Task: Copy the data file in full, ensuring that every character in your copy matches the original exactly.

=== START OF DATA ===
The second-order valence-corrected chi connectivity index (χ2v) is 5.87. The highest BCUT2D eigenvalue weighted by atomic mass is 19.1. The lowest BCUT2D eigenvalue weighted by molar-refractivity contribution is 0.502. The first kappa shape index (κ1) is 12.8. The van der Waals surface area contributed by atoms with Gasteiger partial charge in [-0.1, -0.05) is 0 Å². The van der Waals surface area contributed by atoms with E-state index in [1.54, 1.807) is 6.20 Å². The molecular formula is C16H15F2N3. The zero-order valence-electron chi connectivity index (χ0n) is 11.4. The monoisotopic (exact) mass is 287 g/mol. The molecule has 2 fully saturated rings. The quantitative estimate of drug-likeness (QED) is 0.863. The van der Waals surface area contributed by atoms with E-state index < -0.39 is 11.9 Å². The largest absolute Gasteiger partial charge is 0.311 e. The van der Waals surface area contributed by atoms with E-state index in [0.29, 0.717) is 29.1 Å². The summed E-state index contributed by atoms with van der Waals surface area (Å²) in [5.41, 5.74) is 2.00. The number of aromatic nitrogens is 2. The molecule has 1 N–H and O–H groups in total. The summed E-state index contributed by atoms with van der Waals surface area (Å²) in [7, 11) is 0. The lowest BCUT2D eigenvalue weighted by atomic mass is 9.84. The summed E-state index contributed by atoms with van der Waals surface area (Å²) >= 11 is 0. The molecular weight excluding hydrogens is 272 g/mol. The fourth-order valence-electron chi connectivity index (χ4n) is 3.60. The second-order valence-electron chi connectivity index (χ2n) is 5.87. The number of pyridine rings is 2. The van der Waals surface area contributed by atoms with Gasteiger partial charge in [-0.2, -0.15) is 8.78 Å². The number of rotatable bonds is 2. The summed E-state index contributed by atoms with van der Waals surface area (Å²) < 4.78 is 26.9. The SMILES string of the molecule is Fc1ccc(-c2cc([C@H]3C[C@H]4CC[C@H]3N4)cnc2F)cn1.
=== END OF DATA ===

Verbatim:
The second-order valence-corrected chi connectivity index (χ2v) is 5.87. The highest BCUT2D eigenvalue weighted by atomic mass is 19.1. The lowest BCUT2D eigenvalue weighted by molar-refractivity contribution is 0.502. The first kappa shape index (κ1) is 12.8. The van der Waals surface area contributed by atoms with Gasteiger partial charge in [-0.1, -0.05) is 0 Å². The van der Waals surface area contributed by atoms with E-state index in [1.54, 1.807) is 6.20 Å². The molecular formula is C16H15F2N3. The zero-order valence-electron chi connectivity index (χ0n) is 11.4. The monoisotopic (exact) mass is 287 g/mol. The molecule has 2 fully saturated rings. The quantitative estimate of drug-likeness (QED) is 0.863. The van der Waals surface area contributed by atoms with E-state index < -0.39 is 11.9 Å². The largest absolute Gasteiger partial charge is 0.311 e. The van der Waals surface area contributed by atoms with E-state index in [0.29, 0.717) is 29.1 Å². The summed E-state index contributed by atoms with van der Waals surface area (Å²) in [5.41, 5.74) is 2.00. The number of aromatic nitrogens is 2. The molecule has 1 N–H and O–H groups in total. The summed E-state index contributed by atoms with van der Waals surface area (Å²) in [7, 11) is 0. The lowest BCUT2D eigenvalue weighted by atomic mass is 9.84. The summed E-state index contributed by atoms with van der Waals surface area (Å²) >= 11 is 0. The molecular weight excluding hydrogens is 272 g/mol. The fourth-order valence-electron chi connectivity index (χ4n) is 3.60. The second-order valence-electron chi connectivity index (χ2n) is 5.87. The number of pyridine rings is 2. The van der Waals surface area contributed by atoms with Gasteiger partial charge in [-0.2, -0.15) is 8.78 Å². The number of rotatable bonds is 2. The summed E-state index contributed by atoms with van der Waals surface area (Å²) < 4.78 is 26.9. The SMILES string of the molecule is Fc1ccc(-c2cc([C@H]3C[C@H]4CC[C@H]3N4)cnc2F)cn1.